30 They went on from there and passed through Galilee. He did not want anyone to know it; 31 for he was teaching his disciples, saying to them, “The Son of Man is to be betrayed into human hands, and they will kill him, and three days after being killed, he will rise again.” 32 But they did not understand what he was saying and were afraid to ask him. 33 Then they came to Capernaum; and when he was in the house he asked them, “What were you arguing about on the way?” 34 But they were silent, for on the way they had argued with one another who was the greatest. 35 He sat down, called the twelve, and said to them, “Whoever wants to be first must be last of all and servant of all.” 36 Then he took a little child and put it among them; and taking it in his arms, he said to them, 37 “Whoever welcomes one such child in my name welcomes me, and whoever welcomes me welcomes not me but the one who sent me.”

Word of God. Word of life. Thanks be to God.


It was 2010, and I was completing three years of hard work at Emory University’s theology school in Atlanta, Georgia. The student body was preparing to gather on the lush campus green for graduation. We all knew there would be lots of bagpipes; there always were. We knew the heat would intensify during the outdoor ceremony; it always did. We were just waiting to hear who would be chosen to address the over 20,000 people expected to attend. Whoever it was would find him or herself in good company; former speakers had included the likes of Mikhail Gorbachev, former President of the Soviet Union, and Desmond Tutu, the Archbishop who worked tirelessly against apartheid in South Africa.

The email announcement came. Imagine our surprise when we opened it and read: “Emory University is pleased to announce that Arnold Schwarzenegger will be delivering the commencement address.” Deliver it he did, beginning with what he knew people wanted to hear—that is, his most famous movie lines, beginning with “I’ll Be Back” and closing with “Hasta La Vista, Baby.” Thereafter, he gave a highlights tour through his self-made body-building career. And he closed strong with a discussion of his advantageous relationship with the Kennedys. And, then, just like that, the twenty minute lesson in personal greatness was over, and Arnold’s big, burly bodyguards cleared a path for him through the sun kissed crowd, and he drove off in his shiny, black SUV.

You giggle. My classmates and I did, too. The commencement address was a blatant display of wealth and beauty and esteem and accomplishment and recognition and pride and rightness. It was easy for the divinity students to write Arnold’s speech off—to joke that’s what the university’s Board of Trustees got for refusing to pay their commencement speakers. But, tucked in-between our laughter and overpriced robes and sense of superiority, we quietly knew that we were witnessing something as true as it was silly: in a world that admires the strong, the conversation of greatness is never far away.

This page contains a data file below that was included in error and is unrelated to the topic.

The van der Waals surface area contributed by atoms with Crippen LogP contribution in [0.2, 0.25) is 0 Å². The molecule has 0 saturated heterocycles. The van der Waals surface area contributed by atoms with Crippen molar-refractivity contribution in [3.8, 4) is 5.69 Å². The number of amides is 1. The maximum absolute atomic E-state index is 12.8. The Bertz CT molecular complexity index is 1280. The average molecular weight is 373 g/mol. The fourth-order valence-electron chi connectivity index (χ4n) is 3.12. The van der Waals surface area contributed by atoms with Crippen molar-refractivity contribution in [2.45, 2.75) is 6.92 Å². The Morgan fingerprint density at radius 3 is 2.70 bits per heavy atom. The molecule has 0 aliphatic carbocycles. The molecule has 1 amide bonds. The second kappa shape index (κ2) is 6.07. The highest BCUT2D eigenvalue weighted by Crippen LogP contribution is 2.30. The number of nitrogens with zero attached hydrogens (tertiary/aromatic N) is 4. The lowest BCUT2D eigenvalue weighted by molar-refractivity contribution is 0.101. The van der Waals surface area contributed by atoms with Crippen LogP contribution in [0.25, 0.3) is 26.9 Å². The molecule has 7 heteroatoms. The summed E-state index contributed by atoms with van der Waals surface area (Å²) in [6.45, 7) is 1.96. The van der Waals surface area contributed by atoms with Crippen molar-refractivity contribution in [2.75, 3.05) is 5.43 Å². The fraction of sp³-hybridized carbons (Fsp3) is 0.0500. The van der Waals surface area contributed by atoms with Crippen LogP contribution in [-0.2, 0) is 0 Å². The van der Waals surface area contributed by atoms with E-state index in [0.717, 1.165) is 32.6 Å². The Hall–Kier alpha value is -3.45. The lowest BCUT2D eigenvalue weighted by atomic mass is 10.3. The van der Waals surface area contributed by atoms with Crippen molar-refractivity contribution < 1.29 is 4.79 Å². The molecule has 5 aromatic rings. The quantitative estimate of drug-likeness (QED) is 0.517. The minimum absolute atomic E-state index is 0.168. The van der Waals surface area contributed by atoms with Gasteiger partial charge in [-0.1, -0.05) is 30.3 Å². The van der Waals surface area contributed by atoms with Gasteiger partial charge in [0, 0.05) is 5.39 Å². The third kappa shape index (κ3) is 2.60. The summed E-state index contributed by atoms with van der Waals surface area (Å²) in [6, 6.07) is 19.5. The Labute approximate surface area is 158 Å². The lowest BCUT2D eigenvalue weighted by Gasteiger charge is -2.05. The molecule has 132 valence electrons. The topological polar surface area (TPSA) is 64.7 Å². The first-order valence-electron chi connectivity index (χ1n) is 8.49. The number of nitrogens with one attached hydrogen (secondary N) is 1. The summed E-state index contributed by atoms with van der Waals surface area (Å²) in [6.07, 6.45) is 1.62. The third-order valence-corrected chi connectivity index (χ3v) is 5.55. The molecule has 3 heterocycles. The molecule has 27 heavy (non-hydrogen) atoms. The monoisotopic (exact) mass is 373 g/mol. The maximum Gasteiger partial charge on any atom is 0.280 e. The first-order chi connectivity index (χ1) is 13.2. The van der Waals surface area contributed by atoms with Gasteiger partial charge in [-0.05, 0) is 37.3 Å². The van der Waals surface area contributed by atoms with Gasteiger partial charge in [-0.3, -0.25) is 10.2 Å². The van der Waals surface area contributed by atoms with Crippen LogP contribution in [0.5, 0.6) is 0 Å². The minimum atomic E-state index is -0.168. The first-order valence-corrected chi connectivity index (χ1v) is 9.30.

Some gospel stories surprise us; Mark 9 is not one of them. Jesus and his eager apprentices are just getting started—just getting into their itinerant grooves, so to speak. For having virtually no experience in the Son of God enterprise, they’re doing pretty well: They’re busily feeding the thousands. They’re healing any sickness they can get their hands on. They’re bringing the dead back to life. They’re taking mountaintop transfigurations in stride. They may not know exactly what they’re doing; they do know they’re Jesus’ great insiders.

You and I are well-qualified to do some Midrash here—to fill in the gaps left by the gospel of Mark’s restrained writer. The conversation about greatness probably began quietly. For these dudes, it wasn’t about celebrity, fortune, or biceps. No, no, they were far more nuanced than that. They quietly wondered about the current direction of Jesus’ favor. They relished in their professional victories. They may have slipped in comments about their children’s accomplishments. And they dreamed of promotions [though we might note that in a company of thirteen with no middle management, there wasn’t a whole lot of room for upward mobility]. It was all relatively innocent—that is, until Jesus reminds them that their destination isn’t success; it’s death. And death doesn’t tolerate the veneers of put-togetherness and greatness that we so carefully tend.

I usually write funeral sermons in my living room. Seated in my favorite spot on the couch, I begin by spreading my notes around me like a fan. Yellow legal paper, scraps of white paper, and an occasional napkin scrawled with words legible only to me. Each of these treasures represents a fragment of the deceased life—her elementary school kickball prowess, her cookie jar collection, her prayer hanging above the kitchen table, her epic failures at forgiveness, her final words to those she loved most; one of my jobs, as the preacher, is to stitch the pieces together into someone we recognize.

I love the days when I am able to do this—not because I relish in loss or am hungry for grief—but because I am reminded that what shows up time and again in the paper trail of someone’s life isn’t magnificence or wealth or greatness. What shows up in death are the familiar fragments—smiles and tenderness, quirks and wrinkles. It’s on these sermon-writing days, cradled in the cushion’s divot created by years of faithful use, that I see clearly that our lives are made up of many fragments—projects and sentences left unfinished. I see that our lives are less like Michelangelo’s David and more like a mosaic in a Rain Garden. The beauty is found in the fragile pieces that come together imperfectly.